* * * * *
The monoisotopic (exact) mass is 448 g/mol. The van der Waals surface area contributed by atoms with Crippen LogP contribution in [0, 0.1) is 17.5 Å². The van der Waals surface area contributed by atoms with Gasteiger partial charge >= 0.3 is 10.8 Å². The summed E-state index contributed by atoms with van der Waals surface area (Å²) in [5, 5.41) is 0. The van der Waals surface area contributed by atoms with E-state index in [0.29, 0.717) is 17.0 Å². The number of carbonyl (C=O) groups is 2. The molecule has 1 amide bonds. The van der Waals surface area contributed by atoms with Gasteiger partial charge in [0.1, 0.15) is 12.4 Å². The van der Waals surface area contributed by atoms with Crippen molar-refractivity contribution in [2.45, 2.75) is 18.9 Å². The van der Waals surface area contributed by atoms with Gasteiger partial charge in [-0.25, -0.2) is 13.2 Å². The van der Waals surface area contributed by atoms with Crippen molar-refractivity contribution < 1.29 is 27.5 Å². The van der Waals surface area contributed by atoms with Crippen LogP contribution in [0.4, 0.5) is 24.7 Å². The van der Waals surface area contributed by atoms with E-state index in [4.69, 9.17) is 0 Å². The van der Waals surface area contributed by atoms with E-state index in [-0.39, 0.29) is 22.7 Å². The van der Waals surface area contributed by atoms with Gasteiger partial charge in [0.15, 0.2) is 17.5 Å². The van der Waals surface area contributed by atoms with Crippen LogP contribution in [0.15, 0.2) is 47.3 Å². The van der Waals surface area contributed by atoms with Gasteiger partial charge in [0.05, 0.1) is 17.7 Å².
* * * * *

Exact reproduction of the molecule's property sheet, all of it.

The monoisotopic (exact) mass is 448 g/mol. The van der Waals surface area contributed by atoms with Crippen LogP contribution in [0, 0.1) is 17.5 Å². The van der Waals surface area contributed by atoms with Gasteiger partial charge >= 0.3 is 10.8 Å². The summed E-state index contributed by atoms with van der Waals surface area (Å²) in [5, 5.41) is 0. The van der Waals surface area contributed by atoms with E-state index in [0.29, 0.717) is 17.0 Å². The number of carbonyl (C=O) groups is 2. The molecule has 1 amide bonds. The van der Waals surface area contributed by atoms with Gasteiger partial charge in [0.1, 0.15) is 12.4 Å². The van der Waals surface area contributed by atoms with Crippen molar-refractivity contribution in [2.45, 2.75) is 18.9 Å². The van der Waals surface area contributed by atoms with Gasteiger partial charge in [-0.25, -0.2) is 13.2 Å². The van der Waals surface area contributed by atoms with Crippen molar-refractivity contribution < 1.29 is 27.5 Å². The van der Waals surface area contributed by atoms with Crippen LogP contribution in [0.4, 0.5) is 24.7 Å². The van der Waals surface area contributed by atoms with E-state index in [4.69, 9.17) is 0 Å². The van der Waals surface area contributed by atoms with E-state index in [-0.39, 0.29) is 22.7 Å². The van der Waals surface area contributed by atoms with Gasteiger partial charge in [0.15, 0.2) is 17.5 Å². The van der Waals surface area contributed by atoms with Crippen LogP contribution in [0.15, 0.2) is 47.3 Å². The van der Waals surface area contributed by atoms with Gasteiger partial charge in [0.05, 0.1) is 17.7 Å².